UK school in BBC show adopts Chinese learning methods
Updated: 2016-05-20 14:58
By Li Wensha and Wang Mingjie(China Daily)
Bohunt School, deep in rural Hampshire, southern England, was pretty much unknown in China before August last year.
It shot to fame with thanks to the BBC series Are Our Kids Tough Enough? Chinese School, which generated a heated debate in Britain and China about contrasts in the nations' teaching methods.
Now, its head teacher, Neil Strowger, is invited to conferences in China, while its students have had to get used to Chinese visitors peeking through their classroom windows. Some even greet the visitors with ni hao (hello in Chinese) and a friendly smile.
Despite its large appeal, Strowger says the BBC series was a sitcom more than a serious documentary, arguing that it "was produced as entertainment rather than educational research".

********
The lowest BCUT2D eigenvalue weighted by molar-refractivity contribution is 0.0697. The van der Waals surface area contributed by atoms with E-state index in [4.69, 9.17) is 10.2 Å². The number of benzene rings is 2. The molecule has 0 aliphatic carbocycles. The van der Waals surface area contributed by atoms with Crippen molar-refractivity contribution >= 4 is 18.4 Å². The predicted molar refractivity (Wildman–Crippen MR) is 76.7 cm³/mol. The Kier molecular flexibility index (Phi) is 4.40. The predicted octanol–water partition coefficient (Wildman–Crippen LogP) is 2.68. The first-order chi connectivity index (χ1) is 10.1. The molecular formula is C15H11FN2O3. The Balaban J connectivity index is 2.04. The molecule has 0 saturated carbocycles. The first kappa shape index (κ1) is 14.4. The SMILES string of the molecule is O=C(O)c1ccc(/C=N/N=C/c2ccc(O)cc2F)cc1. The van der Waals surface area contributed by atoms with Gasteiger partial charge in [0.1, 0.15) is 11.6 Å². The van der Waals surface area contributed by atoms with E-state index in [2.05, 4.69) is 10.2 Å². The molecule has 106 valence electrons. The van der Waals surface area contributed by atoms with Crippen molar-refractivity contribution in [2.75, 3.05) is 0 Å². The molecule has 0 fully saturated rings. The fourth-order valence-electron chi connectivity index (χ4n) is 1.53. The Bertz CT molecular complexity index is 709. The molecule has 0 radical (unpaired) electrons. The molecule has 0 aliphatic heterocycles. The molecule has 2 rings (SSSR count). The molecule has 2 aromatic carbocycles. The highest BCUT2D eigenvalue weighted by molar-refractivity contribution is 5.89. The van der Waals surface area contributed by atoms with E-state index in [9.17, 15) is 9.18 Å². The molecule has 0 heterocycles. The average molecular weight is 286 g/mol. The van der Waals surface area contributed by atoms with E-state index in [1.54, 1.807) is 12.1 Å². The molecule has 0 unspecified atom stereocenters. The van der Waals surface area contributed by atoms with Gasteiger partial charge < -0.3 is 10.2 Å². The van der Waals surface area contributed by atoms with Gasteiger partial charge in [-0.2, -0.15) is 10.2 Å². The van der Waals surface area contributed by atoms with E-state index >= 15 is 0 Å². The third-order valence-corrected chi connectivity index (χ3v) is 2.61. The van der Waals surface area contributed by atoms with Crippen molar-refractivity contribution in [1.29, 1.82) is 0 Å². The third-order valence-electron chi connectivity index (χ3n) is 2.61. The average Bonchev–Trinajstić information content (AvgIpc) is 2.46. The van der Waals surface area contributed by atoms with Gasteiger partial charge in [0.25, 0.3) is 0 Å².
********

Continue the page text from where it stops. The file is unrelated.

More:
"The editing painted a very simplistic storyline: hardworking Chinese teachers battle poor behavior to ensure success in tests versus English teachers who are very student-centered but are 'too nice' and so lose," he says.
In the three-part program, five Chinese teachers taught 50 students for four weeks at Bohunt School. The finale ended with tests in which the students studying the Chinese method achieved marks about 10 percent higher in math and science compared with the rest of their year group, who were taught by their regular teachers in the English manner.
Strowger says genuine educational exchanges did occur between the Chinese and English teachers during filming but were deleted in the editing process. Teachers often observed each other's lessons, he says.
"They (the Chinese educators) would regularly come and talk to our teachers about, 'I'm really struggling with these students, what can you suggest?' So there was an awful lot of collaboration," adds Philip Avery, director of learning and strategy for Bohunt Trust, which operates the school.
As a result of the exchanges, teachers at Bohunt have adopted a wider range of methods, including those used widely in China.
The school has also readjusted the structure of its science department, with heads of department now overseeing the three disciplines - biology, chemistry and physics - rather than overseeing groups of students divided by age.